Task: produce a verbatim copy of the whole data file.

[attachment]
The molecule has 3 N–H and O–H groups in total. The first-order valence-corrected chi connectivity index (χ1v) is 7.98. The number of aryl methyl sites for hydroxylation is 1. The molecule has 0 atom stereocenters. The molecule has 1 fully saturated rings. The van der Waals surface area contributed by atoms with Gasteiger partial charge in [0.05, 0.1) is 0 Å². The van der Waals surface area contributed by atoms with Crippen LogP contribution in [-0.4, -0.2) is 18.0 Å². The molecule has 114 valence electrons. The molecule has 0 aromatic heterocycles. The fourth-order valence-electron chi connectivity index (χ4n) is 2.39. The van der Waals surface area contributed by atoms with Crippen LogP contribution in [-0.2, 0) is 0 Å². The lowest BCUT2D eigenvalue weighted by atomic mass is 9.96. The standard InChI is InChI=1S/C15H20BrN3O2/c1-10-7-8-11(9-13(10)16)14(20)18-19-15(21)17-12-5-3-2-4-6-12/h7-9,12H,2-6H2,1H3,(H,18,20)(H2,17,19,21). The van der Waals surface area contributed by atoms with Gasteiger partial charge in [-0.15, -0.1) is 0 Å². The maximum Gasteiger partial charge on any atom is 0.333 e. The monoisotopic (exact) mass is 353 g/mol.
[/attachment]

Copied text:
The molecule has 3 N–H and O–H groups in total. The first-order valence-corrected chi connectivity index (χ1v) is 7.98. The number of aryl methyl sites for hydroxylation is 1. The molecule has 0 atom stereocenters. The molecule has 1 fully saturated rings. The van der Waals surface area contributed by atoms with Gasteiger partial charge in [0.05, 0.1) is 0 Å². The van der Waals surface area contributed by atoms with Crippen LogP contribution in [-0.4, -0.2) is 18.0 Å². The molecule has 114 valence electrons. The molecule has 0 aromatic heterocycles. The fourth-order valence-electron chi connectivity index (χ4n) is 2.39. The van der Waals surface area contributed by atoms with Crippen LogP contribution in [-0.2, 0) is 0 Å². The lowest BCUT2D eigenvalue weighted by atomic mass is 9.96. The standard InChI is InChI=1S/C15H20BrN3O2/c1-10-7-8-11(9-13(10)16)14(20)18-19-15(21)17-12-5-3-2-4-6-12/h7-9,12H,2-6H2,1H3,(H,18,20)(H2,17,19,21). The van der Waals surface area contributed by atoms with Gasteiger partial charge in [-0.15, -0.1) is 0 Å². The maximum Gasteiger partial charge on any atom is 0.333 e. The monoisotopic (exact) mass is 353 g/mol.